The military retirement benefit has come under scrutiny recently due to its rising costs and potentially outdated structure. Payments to military retirees rose by 49 percent between 2002 and 2012, and continue to climb. In 2013, the Military Retirement Fund (MRF) dispersed approximately $54 billion to 2.3 million beneficiaries. By 2023, the Congressional Budget Office (CBO) projects spending will rise to $70 billion despite the number of beneficiaries essentially remaining unchanged.
Additionally, the Military Retirement System (MRS), which generally provides service members with 20 or more years of service with a monthly pension, does not reflect changes to our military and society. Despite a move from conscription to an all-volunteer force, greater parity between military and private sector wages, and increased incidence of postmilitary careers that supplement retirement income, the military retirement benefit has largely gone unchanged since its implementation in the late-1940s. Many organizations including the Department of Defense (DoD) have called on Congress to reform the system and modernize the benefit to reflect today’s norms.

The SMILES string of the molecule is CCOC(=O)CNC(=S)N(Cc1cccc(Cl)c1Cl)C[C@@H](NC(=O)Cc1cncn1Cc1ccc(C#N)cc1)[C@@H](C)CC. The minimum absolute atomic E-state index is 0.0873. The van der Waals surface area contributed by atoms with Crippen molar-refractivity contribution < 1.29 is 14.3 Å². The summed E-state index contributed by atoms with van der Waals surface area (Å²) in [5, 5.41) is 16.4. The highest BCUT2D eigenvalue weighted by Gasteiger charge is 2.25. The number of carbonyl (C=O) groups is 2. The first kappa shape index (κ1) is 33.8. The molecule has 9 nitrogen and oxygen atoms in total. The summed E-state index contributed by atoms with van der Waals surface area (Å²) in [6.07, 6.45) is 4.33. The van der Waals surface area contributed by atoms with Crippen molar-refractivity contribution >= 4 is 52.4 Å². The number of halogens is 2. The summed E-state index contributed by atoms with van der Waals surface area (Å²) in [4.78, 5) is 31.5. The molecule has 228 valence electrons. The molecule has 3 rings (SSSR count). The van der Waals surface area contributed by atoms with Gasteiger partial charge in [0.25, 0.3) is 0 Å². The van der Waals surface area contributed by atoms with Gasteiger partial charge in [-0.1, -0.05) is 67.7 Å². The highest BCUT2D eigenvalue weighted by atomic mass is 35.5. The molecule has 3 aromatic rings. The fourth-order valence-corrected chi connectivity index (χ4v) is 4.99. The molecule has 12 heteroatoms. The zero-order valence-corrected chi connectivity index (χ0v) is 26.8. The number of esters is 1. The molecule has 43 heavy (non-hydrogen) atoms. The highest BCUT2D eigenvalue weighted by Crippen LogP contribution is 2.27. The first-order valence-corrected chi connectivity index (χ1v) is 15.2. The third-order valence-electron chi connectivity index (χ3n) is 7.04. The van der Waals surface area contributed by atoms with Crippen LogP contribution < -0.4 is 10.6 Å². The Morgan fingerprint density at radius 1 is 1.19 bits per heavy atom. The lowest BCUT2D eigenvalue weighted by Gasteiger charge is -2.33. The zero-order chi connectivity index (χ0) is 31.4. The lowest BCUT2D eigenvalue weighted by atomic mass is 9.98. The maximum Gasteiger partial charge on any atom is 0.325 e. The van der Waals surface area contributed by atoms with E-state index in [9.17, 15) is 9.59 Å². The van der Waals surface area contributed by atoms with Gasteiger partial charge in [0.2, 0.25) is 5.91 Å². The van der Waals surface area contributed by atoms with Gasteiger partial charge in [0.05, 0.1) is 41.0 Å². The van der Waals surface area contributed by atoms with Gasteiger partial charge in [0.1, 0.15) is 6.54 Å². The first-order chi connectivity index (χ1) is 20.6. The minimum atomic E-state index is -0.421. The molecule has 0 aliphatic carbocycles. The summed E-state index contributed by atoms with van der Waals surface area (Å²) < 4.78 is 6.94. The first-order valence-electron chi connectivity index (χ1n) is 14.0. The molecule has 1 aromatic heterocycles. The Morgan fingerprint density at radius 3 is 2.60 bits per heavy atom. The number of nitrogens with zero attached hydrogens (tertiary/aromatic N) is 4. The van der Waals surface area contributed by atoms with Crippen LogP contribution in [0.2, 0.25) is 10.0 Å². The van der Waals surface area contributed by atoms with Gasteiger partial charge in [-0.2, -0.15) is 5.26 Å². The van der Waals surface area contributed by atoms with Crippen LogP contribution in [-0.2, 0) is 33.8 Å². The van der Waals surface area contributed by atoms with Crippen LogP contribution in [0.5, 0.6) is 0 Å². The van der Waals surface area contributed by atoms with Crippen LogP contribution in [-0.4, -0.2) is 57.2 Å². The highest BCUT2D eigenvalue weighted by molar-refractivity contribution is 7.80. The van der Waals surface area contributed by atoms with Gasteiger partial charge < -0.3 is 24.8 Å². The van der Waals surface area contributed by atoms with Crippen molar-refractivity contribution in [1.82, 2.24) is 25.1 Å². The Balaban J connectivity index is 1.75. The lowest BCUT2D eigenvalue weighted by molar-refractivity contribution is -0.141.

Reflecting on these issues, BENS convened a group of senior executives to examine the military retirement system. This group used their understanding of compensation and its role in recruiting and retaining top talent to provide insights that would help policymakers determine the need and impact of reform. BENS made three key findings:
First, BENS found that while costs are rising, DoD’s costs are not likely to grow at the rate experienced in the last decade. Because the military retirement system operates under accrual funding, DoD’s annual retirement costs are not tied to monthly payouts to retirees, but rather the Department’s annual contribution to the MRF. DoD’s accrual costs rose dramatically from approximately $14 billion to $22 billion in just six years from 2006 to 2012, but now stand at $20 billion. DoD anticipates their accrual costs will level at $20 billion through 2017 and gradually rise to $23 billion by 2022.
Moreover, while pension payments continue to steadily grow, rising to $70 billion by 2023, these payments are likely to begin to level in the following years. This is because pension payments are tied to a service member’s basic pay, and as basic pay rises or levels, so too does retirement costs. Congress has signaled that the raises in basic pay that were seen in the previous decade are not likely in the near future, and therefore the cost of future payments will also level. The same effect can be attributed to the rise in DoD accrual cost several years ago and the leveling that is seen today. As future payments will cost less, the amount of accrual funds needed to cover those future costs is also less.
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